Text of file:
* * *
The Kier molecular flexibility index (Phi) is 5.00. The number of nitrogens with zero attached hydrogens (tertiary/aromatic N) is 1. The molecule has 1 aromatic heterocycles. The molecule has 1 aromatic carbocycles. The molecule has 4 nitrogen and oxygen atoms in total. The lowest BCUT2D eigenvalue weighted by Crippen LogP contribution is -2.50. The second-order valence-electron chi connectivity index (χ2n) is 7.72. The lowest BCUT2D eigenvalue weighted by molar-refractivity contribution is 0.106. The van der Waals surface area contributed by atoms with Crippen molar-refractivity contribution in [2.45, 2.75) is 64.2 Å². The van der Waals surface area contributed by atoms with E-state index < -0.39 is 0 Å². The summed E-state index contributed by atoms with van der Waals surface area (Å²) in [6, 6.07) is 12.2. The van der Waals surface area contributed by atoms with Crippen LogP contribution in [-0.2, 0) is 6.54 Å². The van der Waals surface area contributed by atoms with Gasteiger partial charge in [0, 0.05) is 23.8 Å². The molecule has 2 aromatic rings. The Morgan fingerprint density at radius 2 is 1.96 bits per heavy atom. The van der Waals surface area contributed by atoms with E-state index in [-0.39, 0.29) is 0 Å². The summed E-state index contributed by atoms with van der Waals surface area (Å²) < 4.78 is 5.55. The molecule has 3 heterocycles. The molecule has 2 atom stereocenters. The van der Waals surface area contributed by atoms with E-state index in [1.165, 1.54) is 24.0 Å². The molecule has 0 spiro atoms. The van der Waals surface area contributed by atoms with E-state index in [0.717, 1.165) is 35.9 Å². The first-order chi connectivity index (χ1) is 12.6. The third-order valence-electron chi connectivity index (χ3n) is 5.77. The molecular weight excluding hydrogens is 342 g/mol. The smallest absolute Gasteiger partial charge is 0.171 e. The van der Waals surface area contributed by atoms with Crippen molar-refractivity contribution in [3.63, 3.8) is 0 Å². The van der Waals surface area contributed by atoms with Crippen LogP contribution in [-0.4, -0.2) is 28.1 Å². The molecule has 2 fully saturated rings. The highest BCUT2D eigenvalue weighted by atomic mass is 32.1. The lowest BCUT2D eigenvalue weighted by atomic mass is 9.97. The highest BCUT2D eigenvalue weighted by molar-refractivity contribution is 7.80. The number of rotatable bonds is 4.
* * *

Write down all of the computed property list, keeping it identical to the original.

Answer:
The Kier molecular flexibility index (Phi) is 5.00. The number of nitrogens with zero attached hydrogens (tertiary/aromatic N) is 1. The molecule has 1 aromatic heterocycles. The molecule has 1 aromatic carbocycles. The molecule has 4 nitrogen and oxygen atoms in total. The lowest BCUT2D eigenvalue weighted by Crippen LogP contribution is -2.50. The second-order valence-electron chi connectivity index (χ2n) is 7.72. The lowest BCUT2D eigenvalue weighted by molar-refractivity contribution is 0.106. The van der Waals surface area contributed by atoms with Crippen molar-refractivity contribution in [2.45, 2.75) is 64.2 Å². The van der Waals surface area contributed by atoms with E-state index < -0.39 is 0 Å². The summed E-state index contributed by atoms with van der Waals surface area (Å²) in [6, 6.07) is 12.2. The van der Waals surface area contributed by atoms with Crippen LogP contribution in [-0.2, 0) is 6.54 Å². The van der Waals surface area contributed by atoms with Gasteiger partial charge in [0, 0.05) is 23.8 Å². The molecule has 2 aromatic rings. The Morgan fingerprint density at radius 2 is 1.96 bits per heavy atom. The van der Waals surface area contributed by atoms with E-state index in [-0.39, 0.29) is 0 Å². The summed E-state index contributed by atoms with van der Waals surface area (Å²) < 4.78 is 5.55. The molecule has 3 heterocycles. The molecule has 2 atom stereocenters. The van der Waals surface area contributed by atoms with E-state index in [1.165, 1.54) is 24.0 Å². The molecule has 0 spiro atoms. The van der Waals surface area contributed by atoms with E-state index in [0.717, 1.165) is 35.9 Å². The first-order chi connectivity index (χ1) is 12.6. The third-order valence-electron chi connectivity index (χ3n) is 5.77. The molecular weight excluding hydrogens is 342 g/mol. The smallest absolute Gasteiger partial charge is 0.171 e. The van der Waals surface area contributed by atoms with Crippen molar-refractivity contribution in [3.63, 3.8) is 0 Å². The van der Waals surface area contributed by atoms with Crippen LogP contribution in [-0.4, -0.2) is 28.1 Å². The molecule has 2 fully saturated rings. The highest BCUT2D eigenvalue weighted by atomic mass is 32.1. The lowest BCUT2D eigenvalue weighted by atomic mass is 9.97. The highest BCUT2D eigenvalue weighted by molar-refractivity contribution is 7.80. The number of rotatable bonds is 4.